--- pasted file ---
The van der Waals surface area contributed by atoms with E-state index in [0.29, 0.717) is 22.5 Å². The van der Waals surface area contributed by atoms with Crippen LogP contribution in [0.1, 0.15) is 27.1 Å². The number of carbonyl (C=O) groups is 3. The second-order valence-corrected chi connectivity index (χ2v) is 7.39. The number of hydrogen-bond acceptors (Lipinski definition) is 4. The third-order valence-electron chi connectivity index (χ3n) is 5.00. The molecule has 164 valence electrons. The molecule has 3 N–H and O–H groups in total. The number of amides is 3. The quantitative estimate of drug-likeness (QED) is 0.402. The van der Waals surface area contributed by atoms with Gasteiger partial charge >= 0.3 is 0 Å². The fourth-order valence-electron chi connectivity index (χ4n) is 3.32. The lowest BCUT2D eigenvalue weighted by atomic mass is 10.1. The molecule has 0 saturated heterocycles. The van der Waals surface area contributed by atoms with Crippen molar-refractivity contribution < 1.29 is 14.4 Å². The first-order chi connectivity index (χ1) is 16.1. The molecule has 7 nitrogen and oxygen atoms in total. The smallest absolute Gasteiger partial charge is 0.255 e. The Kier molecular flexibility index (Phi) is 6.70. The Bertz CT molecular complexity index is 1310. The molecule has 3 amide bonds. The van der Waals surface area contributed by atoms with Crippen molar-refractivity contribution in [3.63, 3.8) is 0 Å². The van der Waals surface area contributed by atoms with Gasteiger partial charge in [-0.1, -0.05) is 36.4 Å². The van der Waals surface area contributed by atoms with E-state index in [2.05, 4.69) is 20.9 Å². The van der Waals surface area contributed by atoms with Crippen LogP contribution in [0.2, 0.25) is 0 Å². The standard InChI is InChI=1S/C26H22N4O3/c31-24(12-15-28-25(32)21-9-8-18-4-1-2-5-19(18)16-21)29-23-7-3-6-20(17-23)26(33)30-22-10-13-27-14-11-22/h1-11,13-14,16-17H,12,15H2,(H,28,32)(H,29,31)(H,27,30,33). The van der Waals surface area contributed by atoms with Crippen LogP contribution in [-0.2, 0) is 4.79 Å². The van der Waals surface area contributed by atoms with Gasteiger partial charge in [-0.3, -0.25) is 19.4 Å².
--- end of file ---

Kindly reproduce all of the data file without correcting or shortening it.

The van der Waals surface area contributed by atoms with E-state index in [0.29, 0.717) is 22.5 Å². The van der Waals surface area contributed by atoms with Crippen LogP contribution in [0.1, 0.15) is 27.1 Å². The number of carbonyl (C=O) groups is 3. The second-order valence-corrected chi connectivity index (χ2v) is 7.39. The number of hydrogen-bond acceptors (Lipinski definition) is 4. The third-order valence-electron chi connectivity index (χ3n) is 5.00. The molecule has 164 valence electrons. The molecule has 3 N–H and O–H groups in total. The number of amides is 3. The quantitative estimate of drug-likeness (QED) is 0.402. The van der Waals surface area contributed by atoms with Gasteiger partial charge >= 0.3 is 0 Å². The fourth-order valence-electron chi connectivity index (χ4n) is 3.32. The lowest BCUT2D eigenvalue weighted by atomic mass is 10.1. The molecule has 0 saturated heterocycles. The van der Waals surface area contributed by atoms with Crippen molar-refractivity contribution < 1.29 is 14.4 Å². The first-order chi connectivity index (χ1) is 16.1. The molecule has 7 nitrogen and oxygen atoms in total. The smallest absolute Gasteiger partial charge is 0.255 e. The Kier molecular flexibility index (Phi) is 6.70. The Bertz CT molecular complexity index is 1310. The molecule has 3 amide bonds. The van der Waals surface area contributed by atoms with Crippen molar-refractivity contribution in [3.63, 3.8) is 0 Å². The van der Waals surface area contributed by atoms with Gasteiger partial charge in [-0.1, -0.05) is 36.4 Å². The van der Waals surface area contributed by atoms with E-state index in [2.05, 4.69) is 20.9 Å². The van der Waals surface area contributed by atoms with Crippen LogP contribution in [0.2, 0.25) is 0 Å². The standard InChI is InChI=1S/C26H22N4O3/c31-24(12-15-28-25(32)21-9-8-18-4-1-2-5-19(18)16-21)29-23-7-3-6-20(17-23)26(33)30-22-10-13-27-14-11-22/h1-11,13-14,16-17H,12,15H2,(H,28,32)(H,29,31)(H,27,30,33). The van der Waals surface area contributed by atoms with Crippen LogP contribution in [-0.2, 0) is 4.79 Å². The van der Waals surface area contributed by atoms with Gasteiger partial charge in [-0.3, -0.25) is 19.4 Å².